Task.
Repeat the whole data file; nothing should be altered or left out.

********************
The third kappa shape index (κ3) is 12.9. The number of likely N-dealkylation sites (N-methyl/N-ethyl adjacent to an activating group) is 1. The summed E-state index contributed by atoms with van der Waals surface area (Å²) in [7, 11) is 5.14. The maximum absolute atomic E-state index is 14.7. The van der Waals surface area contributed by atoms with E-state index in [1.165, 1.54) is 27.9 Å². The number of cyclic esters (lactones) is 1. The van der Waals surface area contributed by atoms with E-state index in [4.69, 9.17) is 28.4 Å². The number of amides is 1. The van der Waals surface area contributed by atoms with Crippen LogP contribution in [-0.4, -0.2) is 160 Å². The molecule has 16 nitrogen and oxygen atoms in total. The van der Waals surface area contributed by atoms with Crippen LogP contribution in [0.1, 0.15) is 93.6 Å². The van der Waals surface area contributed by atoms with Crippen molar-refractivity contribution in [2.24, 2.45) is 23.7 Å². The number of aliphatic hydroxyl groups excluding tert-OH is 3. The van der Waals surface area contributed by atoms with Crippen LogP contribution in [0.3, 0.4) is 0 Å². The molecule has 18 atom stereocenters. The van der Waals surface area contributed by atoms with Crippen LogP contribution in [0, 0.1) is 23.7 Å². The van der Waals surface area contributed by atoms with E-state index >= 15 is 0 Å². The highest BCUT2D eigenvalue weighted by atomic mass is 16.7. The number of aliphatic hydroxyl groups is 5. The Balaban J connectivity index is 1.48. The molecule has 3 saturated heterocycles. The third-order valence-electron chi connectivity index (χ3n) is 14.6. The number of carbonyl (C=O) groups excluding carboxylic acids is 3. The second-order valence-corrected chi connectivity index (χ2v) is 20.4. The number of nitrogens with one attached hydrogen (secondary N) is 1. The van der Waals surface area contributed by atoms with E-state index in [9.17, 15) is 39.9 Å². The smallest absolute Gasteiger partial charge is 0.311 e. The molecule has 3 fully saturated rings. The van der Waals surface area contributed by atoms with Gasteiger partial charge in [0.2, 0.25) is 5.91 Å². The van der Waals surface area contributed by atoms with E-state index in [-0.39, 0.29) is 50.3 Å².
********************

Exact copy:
The third kappa shape index (κ3) is 12.9. The number of likely N-dealkylation sites (N-methyl/N-ethyl adjacent to an activating group) is 1. The summed E-state index contributed by atoms with van der Waals surface area (Å²) in [7, 11) is 5.14. The maximum absolute atomic E-state index is 14.7. The van der Waals surface area contributed by atoms with E-state index in [1.165, 1.54) is 27.9 Å². The number of cyclic esters (lactones) is 1. The van der Waals surface area contributed by atoms with E-state index in [4.69, 9.17) is 28.4 Å². The number of amides is 1. The van der Waals surface area contributed by atoms with Crippen LogP contribution in [-0.4, -0.2) is 160 Å². The molecule has 16 nitrogen and oxygen atoms in total. The van der Waals surface area contributed by atoms with Crippen LogP contribution in [0.1, 0.15) is 93.6 Å². The van der Waals surface area contributed by atoms with Crippen molar-refractivity contribution in [2.24, 2.45) is 23.7 Å². The number of aliphatic hydroxyl groups excluding tert-OH is 3. The van der Waals surface area contributed by atoms with Crippen LogP contribution in [0.3, 0.4) is 0 Å². The molecule has 18 atom stereocenters. The van der Waals surface area contributed by atoms with Crippen LogP contribution in [0, 0.1) is 23.7 Å². The van der Waals surface area contributed by atoms with E-state index >= 15 is 0 Å². The highest BCUT2D eigenvalue weighted by atomic mass is 16.7. The number of aliphatic hydroxyl groups is 5. The Balaban J connectivity index is 1.48. The molecule has 3 saturated heterocycles. The third-order valence-electron chi connectivity index (χ3n) is 14.6. The number of carbonyl (C=O) groups excluding carboxylic acids is 3. The second-order valence-corrected chi connectivity index (χ2v) is 20.4. The number of nitrogens with one attached hydrogen (secondary N) is 1. The van der Waals surface area contributed by atoms with E-state index in [9.17, 15) is 39.9 Å². The smallest absolute Gasteiger partial charge is 0.311 e. The molecule has 3 fully saturated rings. The van der Waals surface area contributed by atoms with Gasteiger partial charge in [0.2, 0.25) is 5.91 Å². The van der Waals surface area contributed by atoms with E-state index in [-0.39, 0.29) is 50.3 Å².